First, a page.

There is currently a clean up effort underway on the shores of St. Petersburg Fl. Where officials have stated that this was their busiest day yet. Stating that nine tons of dead fish were removed in the past 24 hours alone. They said the total is more dead fish collected than in the last week.
A huge red tide is being cited as the main reason behind all the dead marine life, although officials said Tropical Storm Elsa is thought to have at least contributed to bringing many of the remains to the shoreline.
Red tides are a phenomenon of discoloration of sea surface. It is a common name for harmful algal blooms occurring along coastal regions, which are resulted from large concentrations of aquatic microorganisms, such as protozoans and unicellular algae.
The waters around Florida are a common site of red tides, and St. Petersburg is experiencing a severe occurrence of it now. City officials reportedly noticed a wave of dead fish near the coast days ago, and they’ve since been found in mangroves, close to the shore, and in the bay.
With Elsa’s damaging high winds, like many Tropical storms. The cleanup efforts most likely will continue for a couple of days. Please be on alert for more Red Tides, as they can cause havoc with sea life, and always report any sea death you may encounter on the beaches/shores to fish and wildlife or Local Law Enforcement.
This is why we need to keep plastic out of the oceans and upcycle/recycle and reuse everything, in order to keep the carbon footprint prints low and or nonexistent. Not to mention it will keep plastic from hurting our animal life.
The City of Jacksonville Beach and Beach Energy are refusing to protect endangered and threatened nesting mother sea turtles and baby sea turtle hatchlings by ignoring the effect of light pollution (artificial light) used along their beach shoreline. Parking lots adjacent to beach accesses and right next to the sand dunes have 25-30 foot light poles with super bright light LED light bulbs, which is against Florida Fish and Wildlife Conservation Commission Sea Turtle Protection Rules. FWC rules state that only amber LED Sea Turtle Friendly lights are to be used that close to the beach.
Light Pollution (artificial light) is so bright on Jacksonville Beach that it is detering nesting mother sea turtles from coming ashore to lay their eggs, this is called a “False Crawl.” When a mother sea turtle tries multiple times to nest and the beach is too bright, she will get stressed and deposit her eggs in the ocean, killing the baby sea turtles instantly. It is a shame that the baby sea turtles do not have a fighting chance of survival.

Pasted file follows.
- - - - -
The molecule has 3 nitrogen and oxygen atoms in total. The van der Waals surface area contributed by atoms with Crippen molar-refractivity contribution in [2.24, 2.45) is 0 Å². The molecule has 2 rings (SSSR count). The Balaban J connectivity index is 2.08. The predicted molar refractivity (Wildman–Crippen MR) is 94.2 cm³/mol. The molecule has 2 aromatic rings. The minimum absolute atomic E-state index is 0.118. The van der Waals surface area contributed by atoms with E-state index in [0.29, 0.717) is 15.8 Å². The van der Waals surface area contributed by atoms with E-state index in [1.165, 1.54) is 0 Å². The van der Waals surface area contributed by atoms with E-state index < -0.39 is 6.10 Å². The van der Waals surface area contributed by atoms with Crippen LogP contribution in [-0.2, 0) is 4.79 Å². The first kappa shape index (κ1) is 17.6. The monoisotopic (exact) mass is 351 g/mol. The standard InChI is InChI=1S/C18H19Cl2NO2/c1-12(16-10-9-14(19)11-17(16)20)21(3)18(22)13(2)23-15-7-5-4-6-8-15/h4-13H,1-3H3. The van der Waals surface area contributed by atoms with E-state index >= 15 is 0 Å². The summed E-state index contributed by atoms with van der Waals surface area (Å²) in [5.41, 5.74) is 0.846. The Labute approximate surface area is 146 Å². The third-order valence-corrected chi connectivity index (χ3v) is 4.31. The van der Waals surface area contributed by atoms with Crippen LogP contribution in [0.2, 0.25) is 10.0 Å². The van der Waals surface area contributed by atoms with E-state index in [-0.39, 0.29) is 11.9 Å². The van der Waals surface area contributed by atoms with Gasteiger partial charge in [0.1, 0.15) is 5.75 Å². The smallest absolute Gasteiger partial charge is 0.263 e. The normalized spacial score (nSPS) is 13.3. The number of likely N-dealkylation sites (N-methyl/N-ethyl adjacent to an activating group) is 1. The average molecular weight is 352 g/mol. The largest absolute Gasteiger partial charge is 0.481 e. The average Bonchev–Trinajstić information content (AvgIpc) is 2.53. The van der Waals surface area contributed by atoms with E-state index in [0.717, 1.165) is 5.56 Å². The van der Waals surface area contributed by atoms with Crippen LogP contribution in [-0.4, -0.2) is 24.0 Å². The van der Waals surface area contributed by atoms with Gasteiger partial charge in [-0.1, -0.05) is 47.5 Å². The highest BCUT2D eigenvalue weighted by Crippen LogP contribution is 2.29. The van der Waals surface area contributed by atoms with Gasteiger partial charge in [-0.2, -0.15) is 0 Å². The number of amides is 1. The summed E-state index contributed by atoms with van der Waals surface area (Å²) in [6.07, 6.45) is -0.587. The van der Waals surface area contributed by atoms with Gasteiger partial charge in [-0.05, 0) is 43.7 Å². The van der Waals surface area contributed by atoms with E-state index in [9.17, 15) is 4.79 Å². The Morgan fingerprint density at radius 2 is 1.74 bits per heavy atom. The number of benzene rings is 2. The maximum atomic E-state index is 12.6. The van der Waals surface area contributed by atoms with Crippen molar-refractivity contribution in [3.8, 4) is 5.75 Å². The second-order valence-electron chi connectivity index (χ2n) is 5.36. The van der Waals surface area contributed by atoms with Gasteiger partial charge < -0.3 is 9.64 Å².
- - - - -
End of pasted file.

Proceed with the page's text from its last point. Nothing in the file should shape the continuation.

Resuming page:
If the mother sea turtle does by small chance nest, research has proven that illegal lights along beaches will cause hatchlings to become disoriented and travel away from the ocean, towards artificial lights and sadly they lose their chance of survival.
Jacksonville Beach Sea Turtle Lighting Ordinance is not up to date with FWC guidelines and has been out of date for over a decade. We are demanding that the city update their ordinance and make Beaches Energy change out the illegal lights in the parking lots and down First Street.
To prevent sea turtle deaths caused by light confusion we encourage Jacksonville Beach to update their Lighting Ordinance to FWC compliance just like in neighboring Neptune Beach, Atlantic Beach and Ponte Vedra Beach. Ordinances like these prevent thousands of sea turtle deaths each year. The ordinance is needed to protect the endangered and threatened sea turtles who use Jacksonville Beach to nest and hatch a vital new generation.
Help me get the word out and give these mothers and little babies a fighting chance to nest and live – sign and share the petition today, please.
Posted: Jun 27, 2019 / 01:33 PM EDT / Updated: Jun 27, 2019 / 01:33 PM EDT
(Photo: Biscayne National Park)
HOMESTEAD, Fla. (WFLA) — Wildlife officials and federal investigators are looking into the death of a sea turtle that was found with a spear through its head near Biscayne National Park,The Miami Herald reported.
The green sea turtle was found Friday afternoon near Elliot Key by a group of anglers fishing the flats, a park’s service law enforcement ranger said.
The animal had been poached, according to park officials who are trying to find the person responsible.
Sea turtles are a threatened or endangered species. Killing a sea turtle can result in a criminal conviction. Offenders can also be tried civilly. Anyone who is convicted may face up to one year in prison and/or a maximum fine of $100,000.
Those with information about the dead sea turtle are being asked to call National Park Service investigators at 305-242-7740.
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